Saturday, June 18, 2016

Tim Buckley - 1969 - Blue Afternoon

Tim Buckley 
Blue Afternoon

01. Happy Time    3:15
02. Chase The Blues Away    5:10
03. I Must Have Been Blind    3:40
04. The River    5:47
05. So Lonely    3:27
06. Cafe    5:40
07. Blue Melody    4:55
08. The Train    7:53

Acoustic Bass, Electric Bass – John Miller
Drums – Jimmy Madison
Guitar, Piano – Lee Underwood
Twelve-String Guitar, Producer, Music By, Lyrics By – Tim Buckley
Vibraphone – David Freedman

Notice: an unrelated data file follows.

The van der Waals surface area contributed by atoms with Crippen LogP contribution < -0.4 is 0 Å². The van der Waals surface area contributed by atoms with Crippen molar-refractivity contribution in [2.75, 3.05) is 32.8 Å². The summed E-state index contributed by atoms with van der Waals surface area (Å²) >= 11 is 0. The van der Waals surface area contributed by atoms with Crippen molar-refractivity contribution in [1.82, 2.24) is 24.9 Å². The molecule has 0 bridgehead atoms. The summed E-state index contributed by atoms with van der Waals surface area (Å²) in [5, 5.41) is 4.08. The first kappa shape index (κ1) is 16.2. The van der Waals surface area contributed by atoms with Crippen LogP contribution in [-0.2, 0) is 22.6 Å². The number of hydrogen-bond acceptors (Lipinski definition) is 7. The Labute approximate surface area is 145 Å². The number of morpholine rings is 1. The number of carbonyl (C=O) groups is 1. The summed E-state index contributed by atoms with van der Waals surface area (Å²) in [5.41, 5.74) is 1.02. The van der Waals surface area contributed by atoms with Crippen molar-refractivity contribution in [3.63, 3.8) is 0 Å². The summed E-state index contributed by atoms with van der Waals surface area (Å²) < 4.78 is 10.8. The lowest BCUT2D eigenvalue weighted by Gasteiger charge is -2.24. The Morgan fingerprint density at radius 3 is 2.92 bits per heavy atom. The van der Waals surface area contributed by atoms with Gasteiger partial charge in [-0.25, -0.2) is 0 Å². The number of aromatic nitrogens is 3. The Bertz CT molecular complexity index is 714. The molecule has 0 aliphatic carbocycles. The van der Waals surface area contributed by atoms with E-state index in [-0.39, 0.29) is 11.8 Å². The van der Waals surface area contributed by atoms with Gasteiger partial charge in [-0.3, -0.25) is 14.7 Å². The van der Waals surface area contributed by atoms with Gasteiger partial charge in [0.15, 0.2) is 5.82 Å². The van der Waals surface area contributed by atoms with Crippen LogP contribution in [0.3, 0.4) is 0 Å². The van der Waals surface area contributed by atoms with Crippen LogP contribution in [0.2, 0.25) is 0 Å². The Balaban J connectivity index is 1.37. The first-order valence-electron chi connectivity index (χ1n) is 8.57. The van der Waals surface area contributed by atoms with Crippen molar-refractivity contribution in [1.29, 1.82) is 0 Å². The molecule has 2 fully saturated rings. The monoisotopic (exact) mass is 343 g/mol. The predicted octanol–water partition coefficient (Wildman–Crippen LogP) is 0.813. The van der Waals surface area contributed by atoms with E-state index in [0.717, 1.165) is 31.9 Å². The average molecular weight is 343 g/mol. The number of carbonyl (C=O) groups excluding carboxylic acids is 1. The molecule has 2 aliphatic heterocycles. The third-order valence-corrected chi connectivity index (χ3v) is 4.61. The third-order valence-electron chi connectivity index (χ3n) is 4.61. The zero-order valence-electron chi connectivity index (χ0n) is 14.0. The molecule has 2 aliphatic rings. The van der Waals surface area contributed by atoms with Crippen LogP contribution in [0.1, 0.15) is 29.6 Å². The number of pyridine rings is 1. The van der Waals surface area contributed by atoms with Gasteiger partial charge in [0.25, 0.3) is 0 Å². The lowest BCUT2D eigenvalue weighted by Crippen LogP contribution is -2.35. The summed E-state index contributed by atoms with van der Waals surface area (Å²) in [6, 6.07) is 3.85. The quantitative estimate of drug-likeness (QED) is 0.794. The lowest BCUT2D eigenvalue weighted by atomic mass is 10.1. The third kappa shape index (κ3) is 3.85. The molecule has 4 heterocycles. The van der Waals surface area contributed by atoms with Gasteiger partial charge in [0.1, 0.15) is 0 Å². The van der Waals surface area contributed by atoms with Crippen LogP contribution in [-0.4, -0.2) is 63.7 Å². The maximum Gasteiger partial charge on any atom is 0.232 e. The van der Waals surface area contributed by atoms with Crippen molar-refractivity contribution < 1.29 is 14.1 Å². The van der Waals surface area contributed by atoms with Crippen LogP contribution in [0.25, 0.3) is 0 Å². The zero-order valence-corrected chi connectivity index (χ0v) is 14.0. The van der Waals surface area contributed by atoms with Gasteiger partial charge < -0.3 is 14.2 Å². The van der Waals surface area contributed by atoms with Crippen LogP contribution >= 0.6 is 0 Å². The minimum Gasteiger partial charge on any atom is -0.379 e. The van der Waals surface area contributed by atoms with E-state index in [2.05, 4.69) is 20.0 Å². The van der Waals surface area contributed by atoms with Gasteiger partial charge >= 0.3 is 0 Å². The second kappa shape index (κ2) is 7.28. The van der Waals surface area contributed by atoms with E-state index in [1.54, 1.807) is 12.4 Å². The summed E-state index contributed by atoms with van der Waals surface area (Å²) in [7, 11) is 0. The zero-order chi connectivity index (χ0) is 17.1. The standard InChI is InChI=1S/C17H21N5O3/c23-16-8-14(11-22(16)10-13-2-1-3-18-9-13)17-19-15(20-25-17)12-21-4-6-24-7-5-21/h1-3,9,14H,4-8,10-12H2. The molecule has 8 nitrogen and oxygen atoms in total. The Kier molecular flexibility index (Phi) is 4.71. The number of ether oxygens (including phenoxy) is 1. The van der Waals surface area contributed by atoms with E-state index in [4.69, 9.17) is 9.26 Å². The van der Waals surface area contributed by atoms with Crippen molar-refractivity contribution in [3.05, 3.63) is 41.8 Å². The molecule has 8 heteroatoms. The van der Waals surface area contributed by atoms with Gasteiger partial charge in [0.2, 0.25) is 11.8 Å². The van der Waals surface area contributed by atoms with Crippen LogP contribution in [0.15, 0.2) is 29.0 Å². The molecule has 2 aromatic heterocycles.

Blue Afternoon was Tim Buckley's first self-produced record and his debut for Herb Cohen and Frank Zappa's Straight label. Buckley's first two albums were very much of their time and place, with their psychedelically tinged folk-rock compositions; naïve, romantic lyrical content; and moments of earnest protest. The introduction of acoustic bass and vibes into the arrangements on Happy Sad signaled a change in direction, however, and Blue Afternoon displayed similar jazz tendencies, using the same group of musicians plus drummer Jimmy Madison. Several tracks on Blue Afternoon are songs Buckley had intended to record on earlier albums but had not completed. The brooding "Chase the Blues Away" and the lighter, more upbeat "Happy Time," for instance, are numbers he had worked on in the summer of 1968 for possible inclusion on Happy Sad. (Demos can be heard on Rhino's Works in Progress album.) Here, as he did on Happy Sad, Buckley takes the folk song as his starting point and expands it, drawing on jazz influences to create new dynamics and to emphasize atmosphere and mood. This approach can be best appreciated on the mournful "The River," as simple acoustic guitar, cymbals, and vibes build a fluid, ebbing, and flowing arrangement around Buckley's beautiful, melancholy vocals. The period between 1968 and 1970 was an intensely creative one for Tim Buckley. Remarkably, during the same four weeks in which he recorded Blue Afternoon, he also recorded its follow-up, Lorca, and material for Starsailor. It's not surprising, then, that Blue Afternoon hints at Buckley's subsequent musical direction. While not in the experimental, avant-garde vein of the more challenging material on those next two albums, "The Train" foregrounds Lee Underwood's quietly intense, jazzy guitar and Buckley's vocal prowess, prefiguring the feeling of tracks like Lorca's "Nobody Walkin'" and Starsailor's "Monterey."

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